For more than 50 years, success gurus in the business world have been urging employers and employees to work smarter not harder. In business, it often means to think big, delegate more, and let technology work for you. It’s often recommended for people who are overwhelmed with details, facing multiple deadlines, and feeling stressed out by all they have to do. Sounds just like many teachers getting ready for class each day, right?
I believe it’s possible for educators to work smarter not harder too, and here are some specific ways to achieve that lofty goal.
Quality Over Quantity
For class routine, research has consistently demonstrated that long lectures are deadly for learning. Having students take copious notes and then studying from them is a recipe for working harder. To work smarter, it’s wiser to break up the class into chunks – start with a short talk about concepts, then take some time to practice skills, engage in some peer discussion, and then do a little independent practice. This kind of routine is a balance of rest and activity that maximizes growth. It’s also more enjoyable. Retention is better when there are more “chunks” of learning. This also matches the modern tendency to get information in bite-size pieces, such as short news clips, short videos, short summaries, quick lookups on search engines, short conversations, etc. The idea is to aim for quality over quantity.
Complexity Over Difficulty
For developing lesson content, researcher David Sousa, in his 2006 edition of How the Brain Learns, notes how complexity and difficulty are different mental operations. Complexity refers to the thought process used to deal with information while difficulty refers to the amount of effort that is expended in learning something. It’s the difference between rigorous and arduous. The point is that, to work smarter, lesson content should focus on increasing complexity, not difficulty.
For example, a lesson could ask a student to write a paragraph that describes one character rather than write a paragraph that describes four characters. Or, a lesson could ask a student to compare two main characters in a story rather than compare four main characters. Or, a lesson could ask a student to explain how they add decimals rather than having them do a worksheet of 40 decimal problems.
Automatic Over Manual
For lesson delivery, teachers can work smarter by putting their lesson in more automatic mode. This works on two levels – 1) the teacher developing automaticity in his or her delivery: and 2) the use of technology to deliver the content more smoothly. If teachers practice such things as Checking for Understanding, Pair-Shares, Engagement Norms, Cognitive Modeling, EL Language Objectives, and other such strategies for class interaction, then eventually these become automatic. The goal is to be able to implement these without having to think about them. Like driving a car, the brain will have wired itself to manage these actions smoothly.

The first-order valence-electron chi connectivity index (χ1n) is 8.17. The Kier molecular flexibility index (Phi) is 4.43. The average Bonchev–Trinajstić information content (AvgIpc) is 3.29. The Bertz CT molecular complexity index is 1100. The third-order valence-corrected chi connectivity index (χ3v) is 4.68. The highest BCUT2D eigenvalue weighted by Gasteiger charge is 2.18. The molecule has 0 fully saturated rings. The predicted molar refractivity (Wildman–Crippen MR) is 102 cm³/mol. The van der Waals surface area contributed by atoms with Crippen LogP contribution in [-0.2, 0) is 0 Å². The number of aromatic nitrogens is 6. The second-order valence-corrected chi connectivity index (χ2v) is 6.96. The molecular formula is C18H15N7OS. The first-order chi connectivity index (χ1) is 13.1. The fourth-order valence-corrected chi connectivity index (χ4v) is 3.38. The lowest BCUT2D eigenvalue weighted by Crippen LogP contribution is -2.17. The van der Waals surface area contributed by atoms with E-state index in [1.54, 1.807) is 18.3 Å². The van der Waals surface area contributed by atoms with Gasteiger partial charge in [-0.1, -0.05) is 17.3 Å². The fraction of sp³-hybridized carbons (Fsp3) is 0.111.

Secondly, if teachers become proficient in using a variety of technological tools to deliver the lesson, then the lesson itself can go smoother and easier (if the technology cooperates). Tools can range from simple whiteboards to PowerPoint to Smart Boards to iPads and a lot in between. The goal is the efficiency that automating can bring. The teacher needs to be able to use these strategies to speed up the learning, and not rely on older manual procedures that smack of difficulty and slow, rough learning.
Sharp Over Dull
Finally, for lesson preparation, teachers can work smarter if they adopt the template and the saw approaches to getting ready for class. The template approach means to use lesson models that have already been developed rather than trying to re-invent the wheel for each lesson. The beauty of this approach is that it saves time, and allows the teacher to concentrate on delivery and connecting with the students. This is definitely working smarter not harder!
The saw approach means that the smart teacher will spend time sharpening their saw. The story is that a lumberjack who keeps cutting trees will eventually get a dull saw and be less efficient in his work. But, if he spends time sharpening his saw, then he will get more done faster. The same holds true for teachers. If we just keep going nonstop, then we end up with burnout and dull lessons. But, if we take the time to replenish our energies – through regular sleep, food, exercise, and inspiration – then our lessons will be more effective. We will be using our mind to be sharp in class not dull.
Work smarter not harder is NOT a meaningless buzz phrase. It’s an actual strategy for getting more done in the time allotted. If we want to teach our students to be smarter, then we need to act that way too. We can model for them that smarter means more than just good grades; it’s striving for quality, engaging with complexity, moving to automaticity, and maintaining our sharpness. It really means being efficient in all that we do!
The bottom line here is that if we, the teachers, maximize these ways of working smarter, then we will provide Great Initial First Teaching (GIFT). More students will be successful the first time — that‘s the ultimate working smarter.
To help teachers work smarter, DataWORKS offers READY TO TEACH® Lessons which are a template for presenting concepts and skills but rely on the teacher’s own unique input to deliver the lesson. These lessons are also broken into “chunks” for quality learning, and higher-order questions are used to boost the complexity. They are presented by PowerPoint, allowing the teacher an easy way to guide the lesson with technology.